WTH Spider Rear Racing Suspension!

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ace124
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Re: WTH Spider Rear Racing Suspension!

Post by ace124 » Wed Aug 28, 2019 1:43 am

The rear hubs are lancia montecarlo.
As Steve said this is full Gr 4 suspension.
There are indeed 2 spherically jointed tie rods that attach to the hubs for toe adjustment.
The front is really advanced as well. Adjustable blade type sway bar, fully triangulated, spherically joined arms, with tension rod for caster adjustment, custom cnc spherical bearing strut tops, coil overs etc. Its crazy the level of development between stradale and gr 4. stradale is just that....a road car. GR 4 cars were really race prepared specials. The above refers to the 131 btw.
124 gr 4 front end was closer to stradale version.
Also as Steve said.....you gotta have deep pockets ;-)
This is not from RSD although they do make similar.
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fiatfactory
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Re: WTH Spider Rear Racing Suspension!

Post by fiatfactory » Wed Aug 28, 2019 6:06 am

Yes it's wonderful... you could have a 131 abarth stradale or 124CSA experience with a technically quite correct replica, but minus the huge price tag... the "real" ones have simply become too collectable and valuable for us mere mortals to own, but if you are of "modest" means you can build a decent replica and enjoy it. Base rust free chassis for a 124 spyder or a 131 2 door are not sky high value... sure it might be a financial step up from rice boy tuner prices for the needed parts, but it can be done without having to be an insane skilled fabricator as people are turning out the speciality bits...

But we are getting off topic... we were talking 5 link rear suspensions.

Couple of notes (engineers pardon the pun) on some of the ideas above...

The concept of adding a second trailing arm.

doing this would increase the roll stiffness. The trouble is it's hard to "measure" by how much, and the same effect could be had by using other methods, without some of the negative effects.

It's difficult to quantify the abount of added roll stiffness this would provide, This is because we are relyng on the effect of what I believe is known as "elastomeric ridgidity" which is the couple of forces needed to deflect the rubber bushing. Coupled as it's a function of the rubbers (or urethanes) DURO rating as well as the design of the bush itself, as some shapes lend them selves to having more ridgidity.

Weight of the additional arms. Basically half of the arms length / mass is considered to be "sprung" and approx half would be considered 'unsprung".. the simple rule of thumb is that you should do most everything you can to try and reduce the amount of unsprung weight the vehicle has... the wheels / tyres tend to stay much more firmly planted to the pavement when unsprung weight is reduced.

It's petty obvious that as soon as anything binds, the total "roll couple" - the sum of the things that contribute to the total roll stiffness - shoots off the scale, weight is going to transfer diagonally across the chassis - really quickly - and that's when you'll have the rear end swapping ends with the front, so that's something that should be avoided at all costs. Easy to test any changes made, with springs removed and the tailsahaft disconnected, to smoothly move the rear axle thru it's usual range of movements should be exactly that, smooth, no binding as the axle moves up / down both wheels together or one wheel up one down... smooth is the key. Now your always going to get some "elestomeric ridgidity" if you use a rubber/urethane bush... could you get the same amount, and perhaps a better control of the portion of the roll couple by doing the same thing another way? yep.. and it has zero nett negatives.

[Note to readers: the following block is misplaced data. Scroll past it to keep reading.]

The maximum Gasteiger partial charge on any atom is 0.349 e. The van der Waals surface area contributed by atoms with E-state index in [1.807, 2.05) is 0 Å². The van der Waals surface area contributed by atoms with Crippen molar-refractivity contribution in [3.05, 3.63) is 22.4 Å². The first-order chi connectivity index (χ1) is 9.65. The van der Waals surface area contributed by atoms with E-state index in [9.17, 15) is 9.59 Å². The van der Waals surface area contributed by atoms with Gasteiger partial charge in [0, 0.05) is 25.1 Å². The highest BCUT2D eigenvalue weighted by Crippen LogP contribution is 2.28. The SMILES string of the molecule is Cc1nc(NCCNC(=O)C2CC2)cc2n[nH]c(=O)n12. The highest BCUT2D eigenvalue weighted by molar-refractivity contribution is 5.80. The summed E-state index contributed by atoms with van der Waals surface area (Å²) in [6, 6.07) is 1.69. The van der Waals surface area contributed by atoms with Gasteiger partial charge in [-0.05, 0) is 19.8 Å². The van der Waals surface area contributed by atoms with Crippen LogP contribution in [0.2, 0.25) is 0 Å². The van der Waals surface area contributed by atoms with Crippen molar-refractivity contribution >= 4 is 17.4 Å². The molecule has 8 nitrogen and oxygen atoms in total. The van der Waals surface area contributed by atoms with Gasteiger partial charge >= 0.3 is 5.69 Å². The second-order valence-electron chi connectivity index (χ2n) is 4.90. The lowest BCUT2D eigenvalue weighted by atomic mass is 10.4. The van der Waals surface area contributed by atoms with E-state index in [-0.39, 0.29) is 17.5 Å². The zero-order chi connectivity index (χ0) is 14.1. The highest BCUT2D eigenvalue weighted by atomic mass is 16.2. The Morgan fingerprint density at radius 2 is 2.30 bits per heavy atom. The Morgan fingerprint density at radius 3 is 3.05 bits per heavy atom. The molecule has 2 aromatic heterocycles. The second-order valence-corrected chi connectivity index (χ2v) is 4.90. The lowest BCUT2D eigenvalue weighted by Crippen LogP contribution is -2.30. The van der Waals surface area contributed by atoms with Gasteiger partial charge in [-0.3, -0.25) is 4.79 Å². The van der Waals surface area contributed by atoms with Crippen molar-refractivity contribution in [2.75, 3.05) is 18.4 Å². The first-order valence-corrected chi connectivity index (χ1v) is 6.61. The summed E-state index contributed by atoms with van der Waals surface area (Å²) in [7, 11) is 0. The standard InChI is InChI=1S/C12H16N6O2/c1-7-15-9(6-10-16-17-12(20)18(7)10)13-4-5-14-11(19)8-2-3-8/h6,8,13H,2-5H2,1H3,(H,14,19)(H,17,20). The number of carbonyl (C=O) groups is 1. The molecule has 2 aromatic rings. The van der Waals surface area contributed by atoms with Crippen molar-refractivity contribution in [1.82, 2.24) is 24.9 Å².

If you have ever looked at the early 124 lower arms bushes... the sleeve has a pressed on steel washer on each side of the bush, i.e the inner crush tube extends past the rubber and pressed / peened onto the crush tube is a fat steel washer. This steel washer was deleted in later models, bush retained the same shape but replacements became one piece. Later cars changed to a different bush again.

which method you choose depends on usage. Earliest type setup and a steel washer is an old school racer trick, cheap, effective. The rubbers also tended to last a really long time.

The usual one piece rubber bush with no steel side fat washer.. well they don't really last that well... that tells me the rubber is 'working" too hard for it's duro rating / weight that it's controlling / spring rate / roll stiffness for a standard car.

Later model bushed lower arms last a LONG time, this tells me the bush is much more suited to it's task.

if the car is for a few track days from time to time... using the later arms and maybe loosing the bridge girder bumper bars would be more than enough elestomeric ridgidity without having to add an extra arm? Perhaps just adding a fat steel washer to either side of all four lower bushes that squashed the existing rubber into its housing a little tighter, and this will improve both the life of the replacement bush as well as the roll couple component improvement as well as still keeping the NVH low...